Cumberland's second-half play keys win over Lincoln
Lincolnâ€™s Will Britt (left) and Cumberlandâ€™s Ryan Cotter (right), shown battling for a rebound in front of Cumberlandâ€™s Grant Osmundson (12) during a game earlier in the season at the Clippersâ€™ Wellness Center, renewed acquaintances in Monday nightâ€™s Division II-North showdown at Lincoln High, a game the Clippers won, 60-47. PHOTO BY ERNEST A. BROWN
LINCOLN â€” Cumberland High couldnâ€™t continue to allow two of Lincoln Highâ€™s better players to feel comfortable on the offensive end.
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That much was clear to Clippers assistant coach Collin Geiselman through the first half of Mondayâ€™s Division II-North clash at The Lionsâ€™ Den. One look at the stat sheet was enough to send a strong message to his troops: stop giving Lincolnâ€™s Alec Cronan and Luke Kelly the freedom to either shoot from the outside or drive to the rim.
Cumberland did a much better job on the Lincoln duo in the second half and was handsomely rewarded for its efforts with an important 60-47 victory. The Clippers improve to 3-5 in league play while the Lions slip to 1-6.
If Cumberland was going to rally from a double-digit deficit in the first half â€“ it was cut to a manageable eight points at recess â€“ the Clippers were going to have to do a better job identifying Cronan and Kelly. The two combined for 22 first-half points on three 3-pointers.
The sledding in the second half proved a little more arduous for the Lincoln pair. Cronan managed just one free throw while Kelly nailed just one field goal. Another key member for Lincoln, Tyge Joyce, was handcuffed all evening and finished with five points.
â€śWe werenâ€™t closing out on the shooters and I know No. 5 (Kelly) was killing us. On No. 3 (Cronan), we coming out too high and not staying in our defensive position,â€ť explained Geiselman, who was filling in for head coach Gary Reedy. â€śIt was also going to come down to us being more patient on offense.â€ť
A more appropriate term might be explosive, which the Clippers were in the second half, particularly in the early stages. Cumberland netted the first six points of the half as part of a game-changing 18-4 run that pinned the home team in a 47-37 hole.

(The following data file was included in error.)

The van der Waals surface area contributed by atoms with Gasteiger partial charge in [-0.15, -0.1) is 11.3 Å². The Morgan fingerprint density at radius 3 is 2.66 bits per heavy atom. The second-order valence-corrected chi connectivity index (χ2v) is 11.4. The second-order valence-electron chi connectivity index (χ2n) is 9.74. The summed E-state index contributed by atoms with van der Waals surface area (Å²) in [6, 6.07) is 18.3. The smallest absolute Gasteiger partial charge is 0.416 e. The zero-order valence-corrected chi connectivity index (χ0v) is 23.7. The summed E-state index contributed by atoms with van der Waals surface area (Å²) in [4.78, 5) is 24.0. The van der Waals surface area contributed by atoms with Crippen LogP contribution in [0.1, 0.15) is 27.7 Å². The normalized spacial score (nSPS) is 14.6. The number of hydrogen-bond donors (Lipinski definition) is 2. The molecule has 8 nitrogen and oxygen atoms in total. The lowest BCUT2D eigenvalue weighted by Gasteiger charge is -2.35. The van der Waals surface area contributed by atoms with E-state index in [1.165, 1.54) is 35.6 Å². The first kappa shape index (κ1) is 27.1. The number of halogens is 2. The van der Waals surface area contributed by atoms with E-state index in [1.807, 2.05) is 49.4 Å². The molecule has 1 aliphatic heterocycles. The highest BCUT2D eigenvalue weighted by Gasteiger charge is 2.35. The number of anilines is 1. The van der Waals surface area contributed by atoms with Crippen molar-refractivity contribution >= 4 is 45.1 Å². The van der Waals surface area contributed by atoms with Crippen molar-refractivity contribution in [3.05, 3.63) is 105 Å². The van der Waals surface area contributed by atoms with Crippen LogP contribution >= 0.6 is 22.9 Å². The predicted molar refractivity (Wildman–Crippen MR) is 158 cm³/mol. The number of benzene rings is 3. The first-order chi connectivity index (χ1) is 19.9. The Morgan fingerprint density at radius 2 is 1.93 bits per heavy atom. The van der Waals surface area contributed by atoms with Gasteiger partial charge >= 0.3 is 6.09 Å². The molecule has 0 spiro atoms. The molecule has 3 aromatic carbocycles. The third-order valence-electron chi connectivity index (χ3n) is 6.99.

â€śWe usually start four guards, but we went bigger in the second half,â€ť noted Geiselman.
Having a bigger collection of teammates out there enabled Cumberland freshman Brandon Kolek to find the range. He ended up with 19 points on five 3-pointers.
Lincoln appeared to have found something after Joyce hit two free throws and Kelly (12 points) stole the ball at midcourt for an uncontested layup. That narrowed the deficit to 50-44 with 5:35 left, but that was as close as head coach Kent Crooks and his Lions would come the rest of the way.
All told, Cumberland held Lincoln to 14 second-half points while scoring 35.
â€śWe settled for too many jump shots,â€ť said Crooks. â€śDefensively, I donâ€™t we turned in a good second half at all. We were getting beat on fundamental basketball plays that all you have to do is make sure you switch.â€ť
Tyler Calabro fueled the Clippersâ€™ comeback with 11 points while Ryan Cotter chipped in with 10 points. Cronan finished with 14 points to lead the Lions.
Lincoln rallied to defeat Cumberland at last monthâ€™s Boys & Girls Club of Cumberland/Lincoln Roadshow Holiday Classic. On Monday, the Clippers were able to return the favor and at the same time keep their playoff hopes alive.
â€śThis was a team (Lincoln) that we knew we could play with. We knew we had a good shot to win here, so this was really important for us,â€ť said Geiselman.